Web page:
The Range-clustered Table: A New Kind of Table in DB2 UDB V8.1.4

Wednesday Mar 31st 2004 by DatabaseJournal.com Staff
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There's a new type of table in DB2 version 8.1.4. This table is supported through the ORGANIZE BY KEY SEQUENCE clause on the CREATE TABLE statement and can dramatically improve performance for some workloads.

by Paul C. Zikopoulos and Roman B. Melnyk

This article outlines range-clustered table (RCT) support in the IBM DB2 Universal Database (DB2 UDB) products as of Version 8.1.4. RCTs represent a new table type that is supported through the ORGANIZE BY KEY SEQUENCE clause on the CREATE TABLE statement.

This new feature can dramatically improve performance for some workloads. RCTs exploit a method of organizing rows in a table that allows for very fast direct access to any given row, or set of rows, without indexes. This is accomplished through sequential numeric primary key values (for example, an employee ID). Transaction processing applications often generate sequential numbers for use as primary key values; such databases will benefit the most from implementing RCTs.

The database manager leverages the sequential nature of the key column values in an RCT to determine the location of any row in the table. Because the data is always kept in a specific order, the location of a particular row is based on its sequence number, which is logically mapped to a row number.

To qualify as an RCT, a table must have key values that are:

  • Unique
  • Not null
  • Of type SMALLINT, INTEGER, or BIGINT
  • Monotonically increasing
  • Within a predetermined range for each column in the key

DB2 UDB-supported table types

DB2 UDB now supports four table types: regular, append mode, multidimensional clustered (MDC), and range-clustered. Each table type has characteristics that make it useful when working in a particular business environment. The matrix in Figure 1 compares and contrasts the four table types.


Figure 1. A comparison of the benefits offered by each of the four supported table types. Range-clustered tables offer superior performance.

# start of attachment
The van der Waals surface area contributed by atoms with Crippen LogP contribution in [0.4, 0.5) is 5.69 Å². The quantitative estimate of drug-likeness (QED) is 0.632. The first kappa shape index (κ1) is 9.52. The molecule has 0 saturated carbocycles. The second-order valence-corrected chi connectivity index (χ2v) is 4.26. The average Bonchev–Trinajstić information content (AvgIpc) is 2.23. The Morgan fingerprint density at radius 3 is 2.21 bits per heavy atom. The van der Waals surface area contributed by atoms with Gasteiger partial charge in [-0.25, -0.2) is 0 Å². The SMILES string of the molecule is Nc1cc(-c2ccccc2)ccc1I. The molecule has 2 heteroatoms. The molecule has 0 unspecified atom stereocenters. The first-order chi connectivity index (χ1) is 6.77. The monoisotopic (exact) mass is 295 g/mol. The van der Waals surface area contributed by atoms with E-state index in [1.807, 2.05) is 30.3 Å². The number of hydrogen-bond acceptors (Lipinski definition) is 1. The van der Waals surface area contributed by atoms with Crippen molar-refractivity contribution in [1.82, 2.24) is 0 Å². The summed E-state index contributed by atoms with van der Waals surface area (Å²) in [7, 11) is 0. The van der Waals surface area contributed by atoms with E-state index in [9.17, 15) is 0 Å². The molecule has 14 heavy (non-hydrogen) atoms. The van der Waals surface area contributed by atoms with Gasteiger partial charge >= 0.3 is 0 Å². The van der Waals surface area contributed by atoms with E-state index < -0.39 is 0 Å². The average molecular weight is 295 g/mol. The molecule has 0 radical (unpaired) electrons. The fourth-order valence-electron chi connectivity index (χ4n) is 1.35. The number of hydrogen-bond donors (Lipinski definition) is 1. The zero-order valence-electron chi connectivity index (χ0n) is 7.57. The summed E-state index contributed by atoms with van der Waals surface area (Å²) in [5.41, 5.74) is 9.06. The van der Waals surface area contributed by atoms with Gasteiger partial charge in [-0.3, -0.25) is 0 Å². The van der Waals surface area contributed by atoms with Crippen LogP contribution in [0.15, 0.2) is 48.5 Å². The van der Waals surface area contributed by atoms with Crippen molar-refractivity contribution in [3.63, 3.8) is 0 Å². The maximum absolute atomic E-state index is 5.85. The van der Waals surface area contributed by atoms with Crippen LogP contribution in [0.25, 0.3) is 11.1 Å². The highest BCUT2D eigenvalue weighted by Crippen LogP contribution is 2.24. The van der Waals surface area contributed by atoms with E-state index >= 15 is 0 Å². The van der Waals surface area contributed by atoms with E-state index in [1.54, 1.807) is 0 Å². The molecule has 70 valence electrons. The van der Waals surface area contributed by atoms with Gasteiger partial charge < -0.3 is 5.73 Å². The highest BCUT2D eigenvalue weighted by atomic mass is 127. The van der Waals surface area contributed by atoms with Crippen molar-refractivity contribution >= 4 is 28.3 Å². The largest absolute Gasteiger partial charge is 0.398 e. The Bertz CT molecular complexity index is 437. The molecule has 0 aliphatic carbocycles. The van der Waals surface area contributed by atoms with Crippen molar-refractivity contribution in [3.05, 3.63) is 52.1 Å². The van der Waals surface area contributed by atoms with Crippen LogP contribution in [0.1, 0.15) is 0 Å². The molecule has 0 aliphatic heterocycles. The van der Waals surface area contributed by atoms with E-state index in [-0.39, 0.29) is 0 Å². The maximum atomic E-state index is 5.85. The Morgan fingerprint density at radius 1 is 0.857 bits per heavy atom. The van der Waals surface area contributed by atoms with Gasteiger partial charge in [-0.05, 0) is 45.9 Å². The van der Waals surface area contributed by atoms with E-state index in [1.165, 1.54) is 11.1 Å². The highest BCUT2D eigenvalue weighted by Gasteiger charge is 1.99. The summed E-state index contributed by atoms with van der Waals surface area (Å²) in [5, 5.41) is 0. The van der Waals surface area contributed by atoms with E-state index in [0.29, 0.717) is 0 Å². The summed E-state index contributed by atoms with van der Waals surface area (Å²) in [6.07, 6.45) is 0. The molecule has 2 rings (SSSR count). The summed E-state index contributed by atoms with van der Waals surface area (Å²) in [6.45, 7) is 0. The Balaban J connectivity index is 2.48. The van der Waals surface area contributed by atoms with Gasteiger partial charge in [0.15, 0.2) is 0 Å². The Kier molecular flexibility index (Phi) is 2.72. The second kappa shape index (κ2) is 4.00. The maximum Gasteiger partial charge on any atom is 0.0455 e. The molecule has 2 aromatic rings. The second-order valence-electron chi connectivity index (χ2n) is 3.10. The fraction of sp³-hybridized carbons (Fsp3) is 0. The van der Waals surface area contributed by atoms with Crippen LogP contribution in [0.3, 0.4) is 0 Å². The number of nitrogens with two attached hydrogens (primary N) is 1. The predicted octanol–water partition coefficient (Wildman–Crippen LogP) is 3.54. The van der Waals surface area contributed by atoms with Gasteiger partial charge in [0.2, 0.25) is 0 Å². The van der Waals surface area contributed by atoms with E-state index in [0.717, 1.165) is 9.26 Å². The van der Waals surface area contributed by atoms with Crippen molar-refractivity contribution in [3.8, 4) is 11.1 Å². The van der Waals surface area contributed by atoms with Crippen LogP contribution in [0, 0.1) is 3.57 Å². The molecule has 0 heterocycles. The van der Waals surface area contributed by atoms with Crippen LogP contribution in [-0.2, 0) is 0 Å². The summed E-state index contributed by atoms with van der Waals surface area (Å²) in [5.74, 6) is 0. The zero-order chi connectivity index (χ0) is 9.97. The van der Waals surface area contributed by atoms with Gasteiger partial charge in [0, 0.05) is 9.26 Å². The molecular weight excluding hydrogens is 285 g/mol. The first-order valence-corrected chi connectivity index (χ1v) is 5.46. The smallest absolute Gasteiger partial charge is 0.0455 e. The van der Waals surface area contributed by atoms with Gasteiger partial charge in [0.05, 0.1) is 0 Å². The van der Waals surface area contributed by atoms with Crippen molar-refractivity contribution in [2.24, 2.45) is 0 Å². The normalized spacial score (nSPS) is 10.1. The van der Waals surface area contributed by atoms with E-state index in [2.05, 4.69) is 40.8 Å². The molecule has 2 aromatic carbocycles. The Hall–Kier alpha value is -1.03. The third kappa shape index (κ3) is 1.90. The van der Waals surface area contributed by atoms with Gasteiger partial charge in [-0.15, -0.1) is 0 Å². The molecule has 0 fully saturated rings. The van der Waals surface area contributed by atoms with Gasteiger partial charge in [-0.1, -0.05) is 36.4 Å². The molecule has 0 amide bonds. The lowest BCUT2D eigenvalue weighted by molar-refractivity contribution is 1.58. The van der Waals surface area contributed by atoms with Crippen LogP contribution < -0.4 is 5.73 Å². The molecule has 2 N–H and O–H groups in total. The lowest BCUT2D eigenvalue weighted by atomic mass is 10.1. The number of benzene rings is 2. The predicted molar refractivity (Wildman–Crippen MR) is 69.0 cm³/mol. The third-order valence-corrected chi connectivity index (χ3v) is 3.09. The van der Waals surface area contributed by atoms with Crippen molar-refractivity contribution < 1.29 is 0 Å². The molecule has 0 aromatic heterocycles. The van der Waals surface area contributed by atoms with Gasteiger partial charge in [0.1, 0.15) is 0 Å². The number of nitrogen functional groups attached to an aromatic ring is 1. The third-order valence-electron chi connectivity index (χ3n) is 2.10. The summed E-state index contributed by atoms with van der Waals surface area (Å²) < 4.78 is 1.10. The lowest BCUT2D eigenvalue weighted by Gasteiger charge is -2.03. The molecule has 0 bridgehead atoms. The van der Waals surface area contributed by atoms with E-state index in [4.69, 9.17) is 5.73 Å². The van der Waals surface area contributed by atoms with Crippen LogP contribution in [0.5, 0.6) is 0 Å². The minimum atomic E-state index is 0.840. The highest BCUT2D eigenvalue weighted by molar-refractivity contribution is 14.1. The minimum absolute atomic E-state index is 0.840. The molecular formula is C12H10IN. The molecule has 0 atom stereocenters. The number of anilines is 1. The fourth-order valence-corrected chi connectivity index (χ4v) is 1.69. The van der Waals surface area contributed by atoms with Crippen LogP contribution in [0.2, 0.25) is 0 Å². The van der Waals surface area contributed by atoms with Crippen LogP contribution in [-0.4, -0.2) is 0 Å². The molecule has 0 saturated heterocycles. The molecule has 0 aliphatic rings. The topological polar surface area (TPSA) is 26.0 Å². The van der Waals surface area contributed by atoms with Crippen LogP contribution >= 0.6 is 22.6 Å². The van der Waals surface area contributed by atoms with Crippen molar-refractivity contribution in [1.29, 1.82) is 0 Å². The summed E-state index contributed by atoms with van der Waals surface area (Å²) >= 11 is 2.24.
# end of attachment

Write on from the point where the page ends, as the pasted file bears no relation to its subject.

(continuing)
As a general rule of thumb:

  • Regular tables with indexes are general purpose tables that represent a good starting choice. If your data will be loosely clustered (not monotonically increasing), consider using a regular table and indexes.
  • Append mode tables are suitable if you are only adding new data and retrieving existing data, such as is the case in a banking scenario, in which changes to an account are tracked through debits, credits, and transfers, and customers can review the history of changes to their accounts.
  • Multidimensional clustered tables are used in data warehousing and large database environments. Clustering indexes on regular tables support one-dimensional clustering of data, but MDC tables provide the benefits of data clustering across more than one dimension.
  • Range-clustered tables are useful when the data is tightly clustered across one or more columns in the table. The smallest and largest values in the columns define the range of possible values. You use these columns to access rows in the table.

Advantages of using range-clustered tables

RCTs can result in significant performance advantages during query processing because fewer input/output (I/O) operations are required to complete transactions. RCTs require less cache buffer allocation because there are no secondary objects to maintain. Because RCTs do not require indexes, DBAs that utilize these objects will find savings in storage as well.

RCTs also require fewer locks. With regular tables, rows are locked to ensure that only one application or user has access to a row or group of rows at any given time. With RCTs, "discrete locking" is used instead of key and next-key locking. This method locks all rows that are affected by, or that might be affected by, a requested operation. The number of locks that are obtained depends on the isolation level. Qualifying rows in the RCT that are currently empty, but that have been preallocated, are locked. This avoids the need for next-key locking.

Locking only affected rows can actually result in increased concurrency. Consider a table T1 with seven rows (1, 2, 3, 4, 7, 8, and 9) and repeatable read (RR) isolation. If T1 is an RCT, the following actions could happen concurrently:

Application 1 executes the following query and locks rows 7, 8, and 9 in share (S) mode:

 select * from T1 where PrimaryKeyvalue >= 7
   and PrimaryKeyvalue <= 9

Application 2 executes the following insert operation to add row 6, and locks row 6 in exclusive (X) mode:

 insert into T1 values (6)

If T1 is a regular table with a Type 1 index, Application 2 will not only lock row 6, but will try to lock the next row (in this case, row 7) in exclusive mode, thereby conflicting with Application 1. As long as you do not have any overflows, RCT concurrency is always at least as good as the concurrency that can be achieved with indexes, and sometimes a bit better. The way we like to think about it is that RCT concurrency is equivalent to a Type 2 index with every non-existent row being pseudo-deleted. For insert and 1-row delete operations, RCTs do take fewer locks than would a table with an equivalent index. For selects in which every possible selected value exists, RCTs take the same number of locks, and for selects in which certain possible values have not yet been inserted, RCTs take more locks than would a table with an equivalent index.

by Paul C. Zikopoulos and Roman B. Melnyk

The ORGANIZE BY KEY SEQUENCE clause in DB2 UDB Version 8.1.4